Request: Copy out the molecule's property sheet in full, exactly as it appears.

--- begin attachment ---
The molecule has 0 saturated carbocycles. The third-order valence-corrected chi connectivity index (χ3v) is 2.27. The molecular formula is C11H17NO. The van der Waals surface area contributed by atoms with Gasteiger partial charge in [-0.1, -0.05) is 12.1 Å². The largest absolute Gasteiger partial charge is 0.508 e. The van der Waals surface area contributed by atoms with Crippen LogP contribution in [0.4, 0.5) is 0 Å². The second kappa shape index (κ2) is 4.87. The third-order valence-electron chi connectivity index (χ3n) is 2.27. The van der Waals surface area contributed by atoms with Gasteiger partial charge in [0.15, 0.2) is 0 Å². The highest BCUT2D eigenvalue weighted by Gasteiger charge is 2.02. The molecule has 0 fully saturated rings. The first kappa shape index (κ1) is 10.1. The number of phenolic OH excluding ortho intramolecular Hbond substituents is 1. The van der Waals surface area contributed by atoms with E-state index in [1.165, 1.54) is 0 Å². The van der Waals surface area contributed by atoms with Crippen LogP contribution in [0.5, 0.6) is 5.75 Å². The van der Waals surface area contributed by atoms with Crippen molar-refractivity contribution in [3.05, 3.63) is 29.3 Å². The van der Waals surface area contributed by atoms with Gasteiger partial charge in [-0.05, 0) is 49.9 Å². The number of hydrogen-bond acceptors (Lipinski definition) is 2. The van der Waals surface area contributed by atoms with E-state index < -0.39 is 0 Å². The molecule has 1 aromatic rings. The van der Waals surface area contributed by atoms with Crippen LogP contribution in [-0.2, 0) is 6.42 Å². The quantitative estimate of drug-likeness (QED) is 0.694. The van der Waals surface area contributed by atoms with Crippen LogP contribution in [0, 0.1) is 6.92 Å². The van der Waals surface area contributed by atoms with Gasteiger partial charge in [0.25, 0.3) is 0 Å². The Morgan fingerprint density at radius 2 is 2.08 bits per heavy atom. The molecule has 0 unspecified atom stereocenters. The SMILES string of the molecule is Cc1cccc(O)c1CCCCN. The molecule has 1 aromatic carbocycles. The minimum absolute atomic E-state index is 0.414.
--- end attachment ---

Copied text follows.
The molecule has 0 saturated carbocycles. The third-order valence-corrected chi connectivity index (χ3v) is 2.27. The molecular formula is C11H17NO. The van der Waals surface area contributed by atoms with Gasteiger partial charge in [-0.1, -0.05) is 12.1 Å². The largest absolute Gasteiger partial charge is 0.508 e. The van der Waals surface area contributed by atoms with Crippen LogP contribution in [0.4, 0.5) is 0 Å². The second kappa shape index (κ2) is 4.87. The third-order valence-electron chi connectivity index (χ3n) is 2.27. The van der Waals surface area contributed by atoms with Gasteiger partial charge in [0.15, 0.2) is 0 Å². The highest BCUT2D eigenvalue weighted by Gasteiger charge is 2.02. The molecule has 0 fully saturated rings. The first kappa shape index (κ1) is 10.1. The number of phenolic OH excluding ortho intramolecular Hbond substituents is 1. The van der Waals surface area contributed by atoms with E-state index in [1.165, 1.54) is 0 Å². The van der Waals surface area contributed by atoms with Crippen LogP contribution in [0.5, 0.6) is 5.75 Å². The van der Waals surface area contributed by atoms with Crippen molar-refractivity contribution in [3.05, 3.63) is 29.3 Å². The van der Waals surface area contributed by atoms with Gasteiger partial charge in [-0.05, 0) is 49.9 Å². The number of hydrogen-bond acceptors (Lipinski definition) is 2. The van der Waals surface area contributed by atoms with E-state index < -0.39 is 0 Å². The molecule has 1 aromatic rings. The van der Waals surface area contributed by atoms with Crippen LogP contribution in [-0.2, 0) is 6.42 Å². The quantitative estimate of drug-likeness (QED) is 0.694. The van der Waals surface area contributed by atoms with Crippen LogP contribution in [0, 0.1) is 6.92 Å². The van der Waals surface area contributed by atoms with Gasteiger partial charge in [0.25, 0.3) is 0 Å². The Morgan fingerprint density at radius 2 is 2.08 bits per heavy atom. The molecule has 0 unspecified atom stereocenters. The SMILES string of the molecule is Cc1cccc(O)c1CCCCN. The molecule has 1 aromatic carbocycles. The minimum absolute atomic E-state index is 0.414.